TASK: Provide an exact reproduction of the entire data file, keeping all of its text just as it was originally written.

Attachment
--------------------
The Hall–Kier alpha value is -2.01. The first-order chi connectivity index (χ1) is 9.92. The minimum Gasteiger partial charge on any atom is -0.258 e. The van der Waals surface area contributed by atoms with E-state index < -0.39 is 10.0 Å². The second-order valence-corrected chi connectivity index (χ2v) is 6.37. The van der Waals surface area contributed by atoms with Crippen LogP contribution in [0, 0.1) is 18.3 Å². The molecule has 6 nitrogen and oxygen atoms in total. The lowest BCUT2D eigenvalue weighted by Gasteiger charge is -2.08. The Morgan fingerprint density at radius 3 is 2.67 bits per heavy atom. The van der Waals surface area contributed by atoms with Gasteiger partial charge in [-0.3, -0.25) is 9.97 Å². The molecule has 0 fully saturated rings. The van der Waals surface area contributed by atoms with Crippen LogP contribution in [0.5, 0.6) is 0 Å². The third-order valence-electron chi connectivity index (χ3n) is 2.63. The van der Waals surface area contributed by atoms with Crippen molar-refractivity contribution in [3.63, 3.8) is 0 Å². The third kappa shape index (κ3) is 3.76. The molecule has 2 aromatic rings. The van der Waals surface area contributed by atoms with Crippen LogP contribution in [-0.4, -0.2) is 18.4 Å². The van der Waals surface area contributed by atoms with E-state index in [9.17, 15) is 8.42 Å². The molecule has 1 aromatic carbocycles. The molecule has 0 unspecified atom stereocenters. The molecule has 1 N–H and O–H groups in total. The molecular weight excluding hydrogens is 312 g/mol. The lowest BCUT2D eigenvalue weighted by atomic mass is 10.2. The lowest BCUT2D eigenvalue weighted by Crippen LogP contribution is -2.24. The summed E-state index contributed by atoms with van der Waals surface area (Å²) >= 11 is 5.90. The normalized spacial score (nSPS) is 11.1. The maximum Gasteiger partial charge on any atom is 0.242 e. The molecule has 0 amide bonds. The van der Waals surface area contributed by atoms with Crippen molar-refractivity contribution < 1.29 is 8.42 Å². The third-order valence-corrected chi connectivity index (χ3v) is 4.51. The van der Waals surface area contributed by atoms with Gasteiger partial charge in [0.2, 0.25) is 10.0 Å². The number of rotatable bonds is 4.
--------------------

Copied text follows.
The Hall–Kier alpha value is -2.01. The first-order chi connectivity index (χ1) is 9.92. The minimum Gasteiger partial charge on any atom is -0.258 e. The van der Waals surface area contributed by atoms with E-state index < -0.39 is 10.0 Å². The second-order valence-corrected chi connectivity index (χ2v) is 6.37. The van der Waals surface area contributed by atoms with Crippen LogP contribution in [0, 0.1) is 18.3 Å². The molecule has 6 nitrogen and oxygen atoms in total. The lowest BCUT2D eigenvalue weighted by Gasteiger charge is -2.08. The Morgan fingerprint density at radius 3 is 2.67 bits per heavy atom. The van der Waals surface area contributed by atoms with Gasteiger partial charge in [-0.3, -0.25) is 9.97 Å². The molecule has 0 fully saturated rings. The van der Waals surface area contributed by atoms with Crippen LogP contribution in [0.5, 0.6) is 0 Å². The third-order valence-electron chi connectivity index (χ3n) is 2.63. The van der Waals surface area contributed by atoms with Crippen molar-refractivity contribution in [3.63, 3.8) is 0 Å². The third kappa shape index (κ3) is 3.76. The molecule has 2 aromatic rings. The van der Waals surface area contributed by atoms with Crippen LogP contribution in [-0.4, -0.2) is 18.4 Å². The van der Waals surface area contributed by atoms with E-state index in [9.17, 15) is 8.42 Å². The molecule has 1 aromatic carbocycles. The molecule has 0 unspecified atom stereocenters. The molecule has 1 N–H and O–H groups in total. The molecular weight excluding hydrogens is 312 g/mol. The lowest BCUT2D eigenvalue weighted by atomic mass is 10.2. The lowest BCUT2D eigenvalue weighted by Crippen LogP contribution is -2.24. The summed E-state index contributed by atoms with van der Waals surface area (Å²) >= 11 is 5.90. The normalized spacial score (nSPS) is 11.1. The maximum Gasteiger partial charge on any atom is 0.242 e. The molecule has 0 amide bonds. The van der Waals surface area contributed by atoms with Crippen molar-refractivity contribution < 1.29 is 8.42 Å². The third-order valence-corrected chi connectivity index (χ3v) is 4.51. The van der Waals surface area contributed by atoms with Gasteiger partial charge in [0.2, 0.25) is 10.0 Å². The number of rotatable bonds is 4.